World news wrapup: 15 October 2020

Cocaine. Image courtesy US Drug

Pharmacy owner allegedly sent cocaine to DEA official after investigation began; another Lloyds pharmacist refuses emergency contraception; transgender patients lose access to medicines

Queens, New York: Pharmacy owner Dimitrios Lymberatos has been charged with obstruction of justice, for arranging for a package of cocaine to be sent to the home address of a Drug Enforcement Administration Diversion Investigator who was looking into Mr Lymberatos’ pharmacy.

Audrey Strauss, Acting United States Attorney for the Southern District of New York, Raymond P Donovan, Special Agent in Charge of the New York Division of the DEA, and Dermot Shea, the Commissioner of the New York City Police Department, said in a joint statement that Mr Lymberatos turned himself in to the DEA.

“When Dimitrios Lymberatos learned his pharmacy was under investigation by the DEA, he allegedly took sinister action against a Diversion Investigator assigned to his case,” said Ms Strauss.

“Lymberatos allegedly sought to interfere with the investigation through intimidation, by sending cocaine to the Investigator’s home, potentially causing physical harm.  

“Lymberatos’s misguided message was received loud and clear – and he now faces the possibility of a lengthy prison term for his potentially harmful attempt to obstruct law enforcement.”


London, England: The Lloyds pharmacy chain has again had to apologise to a patient who went to a branch to access emergency contraception, but was refused it by the pharmacist.

The Guardian reports that 41-year-old “Charlotte” went to the South London pharmacy and was told that the pharmacist would not give her emergency contraception “for religious reasons”.

The pharmacist did say the medicine could be ordered online but did not ask whether the issue was urgent, or offer other solutions or advice.

“You have to take the medication within five days, and I was four days in, so it was actually quite urgent, but I shouldn’t have to justify it,” Charlotte told The Guardian.

She said she respected the pharmacist’s beliefs but that they should “not encroach on a woman’s right to choose”.

“I felt her beliefs were imposed on me, and we shouldn’t live in that world. It’s not personal to that lady, but Lloyds Pharmacy have to improve their policy, there needs to be training,” she said.

Last year Lloyds apologised to another woman, also aged 41, who had been refused emergency contraception for “personal reasons” which were undisclosed by the pharmacist.


UK: A private clinic which manages transgender patients says a move by the UK’s General Pharmaceutical Council has left up to 3000 patients unsure whether they will be able to access their medicines, reports Forbes.

Forbes reports that transgender people finding that NHS delays are a barrier to treatment have been accessing GenderGP and obtaining medications from the Clear Chemist pharmacy. GenderGP is owned by a Hong-Kong registered entity.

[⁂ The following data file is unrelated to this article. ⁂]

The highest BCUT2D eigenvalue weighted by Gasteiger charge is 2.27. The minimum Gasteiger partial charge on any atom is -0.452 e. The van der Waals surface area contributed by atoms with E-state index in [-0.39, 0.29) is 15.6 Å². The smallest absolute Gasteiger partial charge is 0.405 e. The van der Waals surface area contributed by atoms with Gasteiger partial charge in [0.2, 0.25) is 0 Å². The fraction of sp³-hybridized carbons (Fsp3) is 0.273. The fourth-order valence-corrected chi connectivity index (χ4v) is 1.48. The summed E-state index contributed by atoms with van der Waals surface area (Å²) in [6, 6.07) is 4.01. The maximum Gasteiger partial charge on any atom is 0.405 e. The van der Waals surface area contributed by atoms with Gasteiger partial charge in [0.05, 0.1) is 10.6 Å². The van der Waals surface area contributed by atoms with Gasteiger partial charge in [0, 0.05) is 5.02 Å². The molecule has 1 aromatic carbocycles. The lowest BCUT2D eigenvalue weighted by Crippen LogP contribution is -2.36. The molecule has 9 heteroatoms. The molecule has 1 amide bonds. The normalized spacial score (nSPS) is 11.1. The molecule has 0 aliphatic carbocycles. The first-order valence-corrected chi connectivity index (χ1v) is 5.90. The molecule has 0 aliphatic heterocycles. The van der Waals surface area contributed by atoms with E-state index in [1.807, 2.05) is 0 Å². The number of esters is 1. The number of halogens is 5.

Duncan Rudkin, Chief Executive of the General Pharmaceutical Council, said in a statement that, “We are looking into concerns raised about Clear Chemist as a matter of urgency and will take any actions necessary to safeguard patients and the public. 

“We carried out a targeted visit of the pharmacy earlier this week and looked in detail at whether the pharmacy was meeting the required standards, including in relation to managing risks relating to the services it is providing and in safeguarding vulnerable patients. We are now considering what further regulatory action to take.

“In the meantime, the superintendent pharmacist of Clear Chemist has advised us that he has taken the decision to only dispense prescriptions to patients over 18 years old where the patient has given consent to speak with their GP about their prescribed treatment.  

“We are working with the pharmacy on key issues including signposting to other services and continuity of care for their patients.”

Transgender and sexual health stakeholders have reportedly called the GPhC’s move “irresponsible”.


Prince George, British Columbia: Mum Heather Garfield has told CBC Canada of a pharmacist’s assistance with helping her seven-year-old deal with his fear of monsters.

Jakob had started coming into his parents’ bed at night, worried about what might be lurking outside his room or under his bed.

Some time ago, Jakob’s older brother had invented a “monster spray” to squirt around his room, but Jakob was dubious about this solution, given the solution seemed unofficial.

So Ms Garfield went to her local Shoppers Drug Mart pharmacy for the real thing.

“She told me that she had one kind of weird request,” said pharmacy manager Jepal Patel. “I wanted to help her … I really loved her idea.”

Ms Garfield and Jakob went home with a bottle labelled, “Spray around bedroom at night before bedtime and repeat as needed”.

She reported that she has convinced Jakob that the spray will help keep him safe, though Jakob has also reasoned that, “if monster spray is real that means monsters are real”.

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